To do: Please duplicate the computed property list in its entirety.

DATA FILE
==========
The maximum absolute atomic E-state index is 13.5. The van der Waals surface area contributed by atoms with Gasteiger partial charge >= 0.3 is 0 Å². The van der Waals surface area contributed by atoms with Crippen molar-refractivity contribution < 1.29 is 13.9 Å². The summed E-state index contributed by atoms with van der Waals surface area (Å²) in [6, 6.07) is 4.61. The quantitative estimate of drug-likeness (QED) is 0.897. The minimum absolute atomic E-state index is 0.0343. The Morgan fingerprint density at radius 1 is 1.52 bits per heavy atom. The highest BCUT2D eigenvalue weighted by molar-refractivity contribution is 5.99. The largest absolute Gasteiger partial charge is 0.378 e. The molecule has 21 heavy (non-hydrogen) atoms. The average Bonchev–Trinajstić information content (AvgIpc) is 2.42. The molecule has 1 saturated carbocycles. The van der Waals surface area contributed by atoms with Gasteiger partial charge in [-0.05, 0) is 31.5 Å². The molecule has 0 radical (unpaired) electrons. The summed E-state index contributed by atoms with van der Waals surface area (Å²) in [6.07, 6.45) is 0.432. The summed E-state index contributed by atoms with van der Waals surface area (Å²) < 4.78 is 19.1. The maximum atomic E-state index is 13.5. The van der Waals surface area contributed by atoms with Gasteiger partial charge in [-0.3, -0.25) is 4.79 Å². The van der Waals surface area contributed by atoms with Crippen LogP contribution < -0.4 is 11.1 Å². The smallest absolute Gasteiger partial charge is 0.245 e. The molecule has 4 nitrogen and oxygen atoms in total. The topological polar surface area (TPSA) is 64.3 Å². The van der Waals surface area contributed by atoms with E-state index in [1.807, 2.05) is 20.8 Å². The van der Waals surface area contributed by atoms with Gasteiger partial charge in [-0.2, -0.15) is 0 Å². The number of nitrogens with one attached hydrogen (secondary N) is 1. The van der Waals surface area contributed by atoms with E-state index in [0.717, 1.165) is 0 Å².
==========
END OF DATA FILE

The maximum absolute atomic E-state index is 13.5. The van der Waals surface area contributed by atoms with Gasteiger partial charge >= 0.3 is 0 Å². The van der Waals surface area contributed by atoms with Crippen molar-refractivity contribution < 1.29 is 13.9 Å². The summed E-state index contributed by atoms with van der Waals surface area (Å²) in [6, 6.07) is 4.61. The quantitative estimate of drug-likeness (QED) is 0.897. The minimum absolute atomic E-state index is 0.0343. The Morgan fingerprint density at radius 1 is 1.52 bits per heavy atom. The highest BCUT2D eigenvalue weighted by molar-refractivity contribution is 5.99. The largest absolute Gasteiger partial charge is 0.378 e. The molecule has 21 heavy (non-hydrogen) atoms. The average Bonchev–Trinajstić information content (AvgIpc) is 2.42. The molecule has 1 saturated carbocycles. The van der Waals surface area contributed by atoms with Gasteiger partial charge in [-0.05, 0) is 31.5 Å². The molecule has 0 radical (unpaired) electrons. The summed E-state index contributed by atoms with van der Waals surface area (Å²) in [6.07, 6.45) is 0.432. The summed E-state index contributed by atoms with van der Waals surface area (Å²) < 4.78 is 19.1. The maximum atomic E-state index is 13.5. The van der Waals surface area contributed by atoms with Gasteiger partial charge in [-0.3, -0.25) is 4.79 Å². The van der Waals surface area contributed by atoms with Crippen LogP contribution < -0.4 is 11.1 Å². The smallest absolute Gasteiger partial charge is 0.245 e. The molecule has 4 nitrogen and oxygen atoms in total. The topological polar surface area (TPSA) is 64.3 Å². The van der Waals surface area contributed by atoms with E-state index in [1.807, 2.05) is 20.8 Å². The van der Waals surface area contributed by atoms with Gasteiger partial charge in [-0.2, -0.15) is 0 Å². The number of nitrogens with one attached hydrogen (secondary N) is 1. The van der Waals surface area contributed by atoms with E-state index in [0.717, 1.165) is 0 Å².